Making fun of Islamic State makes Muslim students feel “unsafe”
Paul Joseph Watson
August 28, 2017
A law student at Edinburgh University claims he is under investigation for “Islamophobia” because he mocked the Islamic State.
Robbie Travers, who is also a commentator with the Gatestone Institute, posted on Facebook that another individual at the college reported him to campus authorities for making fun of the terror group.
“Afraid I’ve been a little more quiet as I have been accused of Islamophobia because I mocked ISIS, and I’m being investigated on such a ground by my University. Mocking ISIS allegedly made Islamic and minority students feel “threatened” and “unsafe,” so goes the complainant’s ramblings. Have engaged legal advice to dismiss this nonsense. Wish me luck,” wrote Travers.
In a subsequent post, Travers also revealed that he was being investigated for criticizing the Islamic hijab as an affront to women’s rights as well as another Facebook message in which he praised Prime Minister Theresa May for not wearing a hijab.
“Can one not criticise a religion without making people feel unsafe? Can we not criticise Islam at British Universities?” asked Travers.
Two further complains were then made against Travers because he said drag queens should be able to perform at LGBT events, an idea labeled “transphobic”.
Given that Travers is bisexual, his concerns may have centered around the fact that ISIS throws homosexuals from the roofs of buildings, although the University of Edinburgh is apparently more concerned about hurting Muslim student’s feelings.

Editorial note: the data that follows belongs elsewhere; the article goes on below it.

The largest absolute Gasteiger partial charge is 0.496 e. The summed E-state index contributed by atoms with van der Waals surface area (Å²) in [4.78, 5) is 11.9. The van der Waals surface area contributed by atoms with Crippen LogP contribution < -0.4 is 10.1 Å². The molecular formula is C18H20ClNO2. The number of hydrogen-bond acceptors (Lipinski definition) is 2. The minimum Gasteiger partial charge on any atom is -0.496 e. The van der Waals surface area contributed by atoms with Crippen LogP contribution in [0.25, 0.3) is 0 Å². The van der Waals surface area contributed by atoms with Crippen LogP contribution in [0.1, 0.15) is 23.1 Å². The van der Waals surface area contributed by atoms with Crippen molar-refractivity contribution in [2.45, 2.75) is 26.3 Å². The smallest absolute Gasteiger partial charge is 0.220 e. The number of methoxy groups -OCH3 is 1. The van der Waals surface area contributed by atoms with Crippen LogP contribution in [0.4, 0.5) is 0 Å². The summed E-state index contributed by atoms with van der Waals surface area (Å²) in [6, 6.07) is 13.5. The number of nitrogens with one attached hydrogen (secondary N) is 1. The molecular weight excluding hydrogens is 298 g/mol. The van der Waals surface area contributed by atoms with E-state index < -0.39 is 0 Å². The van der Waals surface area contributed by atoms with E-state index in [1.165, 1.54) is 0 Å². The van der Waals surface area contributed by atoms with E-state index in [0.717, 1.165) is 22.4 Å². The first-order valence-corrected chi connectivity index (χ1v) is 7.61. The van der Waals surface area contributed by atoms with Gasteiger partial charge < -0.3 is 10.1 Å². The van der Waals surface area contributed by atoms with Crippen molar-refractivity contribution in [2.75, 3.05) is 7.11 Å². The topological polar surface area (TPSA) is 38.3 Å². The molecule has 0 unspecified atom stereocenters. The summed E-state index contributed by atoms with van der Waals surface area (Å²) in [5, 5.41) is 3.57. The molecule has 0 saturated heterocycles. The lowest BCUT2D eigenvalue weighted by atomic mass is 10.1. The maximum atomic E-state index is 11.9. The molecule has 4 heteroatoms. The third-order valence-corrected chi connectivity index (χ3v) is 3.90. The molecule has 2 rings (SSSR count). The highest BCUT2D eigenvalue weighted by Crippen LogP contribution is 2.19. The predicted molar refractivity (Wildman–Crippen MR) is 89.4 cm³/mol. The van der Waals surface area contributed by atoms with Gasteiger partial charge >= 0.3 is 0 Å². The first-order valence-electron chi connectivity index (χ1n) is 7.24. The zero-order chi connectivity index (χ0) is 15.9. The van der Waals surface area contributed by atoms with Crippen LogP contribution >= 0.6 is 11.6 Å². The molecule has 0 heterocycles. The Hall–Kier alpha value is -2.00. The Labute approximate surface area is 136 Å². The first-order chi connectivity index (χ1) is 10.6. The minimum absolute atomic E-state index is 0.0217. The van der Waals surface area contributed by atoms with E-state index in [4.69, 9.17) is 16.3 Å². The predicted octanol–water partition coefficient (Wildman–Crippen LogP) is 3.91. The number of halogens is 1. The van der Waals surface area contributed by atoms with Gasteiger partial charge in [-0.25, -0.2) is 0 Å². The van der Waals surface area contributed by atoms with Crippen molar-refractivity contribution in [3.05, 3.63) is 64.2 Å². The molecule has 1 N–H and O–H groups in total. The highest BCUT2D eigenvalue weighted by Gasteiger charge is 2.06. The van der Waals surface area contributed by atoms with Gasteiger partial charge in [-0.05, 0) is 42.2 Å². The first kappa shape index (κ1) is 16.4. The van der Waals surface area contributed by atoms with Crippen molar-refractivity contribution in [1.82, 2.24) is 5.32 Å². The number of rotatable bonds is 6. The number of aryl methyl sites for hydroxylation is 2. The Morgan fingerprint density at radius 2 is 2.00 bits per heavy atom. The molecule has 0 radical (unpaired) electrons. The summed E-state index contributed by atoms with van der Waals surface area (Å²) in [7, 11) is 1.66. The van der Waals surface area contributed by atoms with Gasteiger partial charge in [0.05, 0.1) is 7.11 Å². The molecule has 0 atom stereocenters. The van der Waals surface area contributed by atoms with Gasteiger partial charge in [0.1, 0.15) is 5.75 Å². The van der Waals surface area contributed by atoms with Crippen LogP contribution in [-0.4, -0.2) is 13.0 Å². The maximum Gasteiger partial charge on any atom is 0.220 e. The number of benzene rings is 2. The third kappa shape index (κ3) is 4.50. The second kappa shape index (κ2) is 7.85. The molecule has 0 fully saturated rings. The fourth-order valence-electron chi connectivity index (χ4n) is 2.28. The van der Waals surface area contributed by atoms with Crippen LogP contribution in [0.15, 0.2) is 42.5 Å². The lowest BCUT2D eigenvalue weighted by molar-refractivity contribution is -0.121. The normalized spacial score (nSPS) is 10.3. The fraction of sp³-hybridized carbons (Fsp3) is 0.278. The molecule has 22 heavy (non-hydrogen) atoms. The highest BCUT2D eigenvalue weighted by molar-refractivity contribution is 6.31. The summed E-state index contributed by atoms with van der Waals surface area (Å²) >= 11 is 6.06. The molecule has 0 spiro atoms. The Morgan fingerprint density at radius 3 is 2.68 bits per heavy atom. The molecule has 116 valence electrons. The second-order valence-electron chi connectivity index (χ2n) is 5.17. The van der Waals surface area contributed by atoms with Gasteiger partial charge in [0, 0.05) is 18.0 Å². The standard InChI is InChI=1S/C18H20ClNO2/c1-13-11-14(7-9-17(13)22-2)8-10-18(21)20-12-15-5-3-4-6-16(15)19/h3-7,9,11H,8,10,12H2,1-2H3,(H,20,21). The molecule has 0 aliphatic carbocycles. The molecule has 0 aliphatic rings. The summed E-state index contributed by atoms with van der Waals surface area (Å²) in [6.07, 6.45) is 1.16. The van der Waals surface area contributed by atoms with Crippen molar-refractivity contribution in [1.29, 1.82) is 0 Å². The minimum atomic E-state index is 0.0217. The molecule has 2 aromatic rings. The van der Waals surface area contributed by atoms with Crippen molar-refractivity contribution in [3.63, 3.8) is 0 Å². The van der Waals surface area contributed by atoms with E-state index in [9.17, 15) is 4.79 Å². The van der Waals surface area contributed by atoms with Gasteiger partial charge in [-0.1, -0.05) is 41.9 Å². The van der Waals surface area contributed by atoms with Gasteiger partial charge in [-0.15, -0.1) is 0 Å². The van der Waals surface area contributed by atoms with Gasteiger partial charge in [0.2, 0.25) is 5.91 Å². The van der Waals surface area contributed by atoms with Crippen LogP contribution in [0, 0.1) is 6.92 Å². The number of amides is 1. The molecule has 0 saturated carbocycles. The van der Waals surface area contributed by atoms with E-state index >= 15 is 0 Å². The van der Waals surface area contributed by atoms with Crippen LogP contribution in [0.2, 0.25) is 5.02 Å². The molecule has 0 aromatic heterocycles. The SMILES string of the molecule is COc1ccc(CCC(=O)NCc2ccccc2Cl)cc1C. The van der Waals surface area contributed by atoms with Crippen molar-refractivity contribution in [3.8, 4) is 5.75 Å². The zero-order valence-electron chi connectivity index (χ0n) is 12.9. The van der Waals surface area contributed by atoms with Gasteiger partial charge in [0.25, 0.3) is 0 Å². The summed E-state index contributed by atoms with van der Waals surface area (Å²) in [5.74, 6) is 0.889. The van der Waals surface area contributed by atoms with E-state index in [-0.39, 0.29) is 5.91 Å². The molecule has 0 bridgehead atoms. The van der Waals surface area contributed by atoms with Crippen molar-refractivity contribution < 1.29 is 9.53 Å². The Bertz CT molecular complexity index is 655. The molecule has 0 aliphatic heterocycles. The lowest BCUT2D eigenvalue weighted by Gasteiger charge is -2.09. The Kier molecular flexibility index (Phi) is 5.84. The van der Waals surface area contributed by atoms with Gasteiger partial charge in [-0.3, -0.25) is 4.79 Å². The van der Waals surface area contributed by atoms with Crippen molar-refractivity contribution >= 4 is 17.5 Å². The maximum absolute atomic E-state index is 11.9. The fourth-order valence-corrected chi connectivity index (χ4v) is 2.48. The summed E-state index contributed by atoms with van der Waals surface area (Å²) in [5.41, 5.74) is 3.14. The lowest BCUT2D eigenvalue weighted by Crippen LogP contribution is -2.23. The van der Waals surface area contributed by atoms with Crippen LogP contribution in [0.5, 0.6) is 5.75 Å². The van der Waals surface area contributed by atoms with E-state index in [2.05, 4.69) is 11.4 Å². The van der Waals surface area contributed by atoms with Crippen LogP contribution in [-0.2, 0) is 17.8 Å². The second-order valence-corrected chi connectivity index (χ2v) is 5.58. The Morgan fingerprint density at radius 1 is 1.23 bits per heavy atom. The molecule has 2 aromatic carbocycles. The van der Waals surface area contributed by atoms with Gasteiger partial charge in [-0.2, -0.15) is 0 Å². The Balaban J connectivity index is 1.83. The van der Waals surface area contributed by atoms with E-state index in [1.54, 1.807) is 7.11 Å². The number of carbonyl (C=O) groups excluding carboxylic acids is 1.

The irony of course is that by assuming Muslims would be offended by someone making fun of ISIS, it’s the University which is responsible for engaging in Islamophobia by implicitly suggesting all Muslims support ISIS.
Last year, another student at the University of Edinburgh claimed that on-campus censorship of free speech was “out of control”.
“Soon after I arrived, I learned of the bizarre ‘safe space’ and No Platform policies on this campus and other campuses across Britain,” said Charlie Peters.
The Edinburgh University Students’ Association also announced last year that it was banning certain Halloween costumes because they represented “cultural appropriation”.
Back in January, a BBC comedy skit called The Real Housewives of ISIS stoked “outrage” amongst some despite the fact that it served to mock the Islamic State.
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This article was posted: Monday, August 28, 2017 at 7:15 am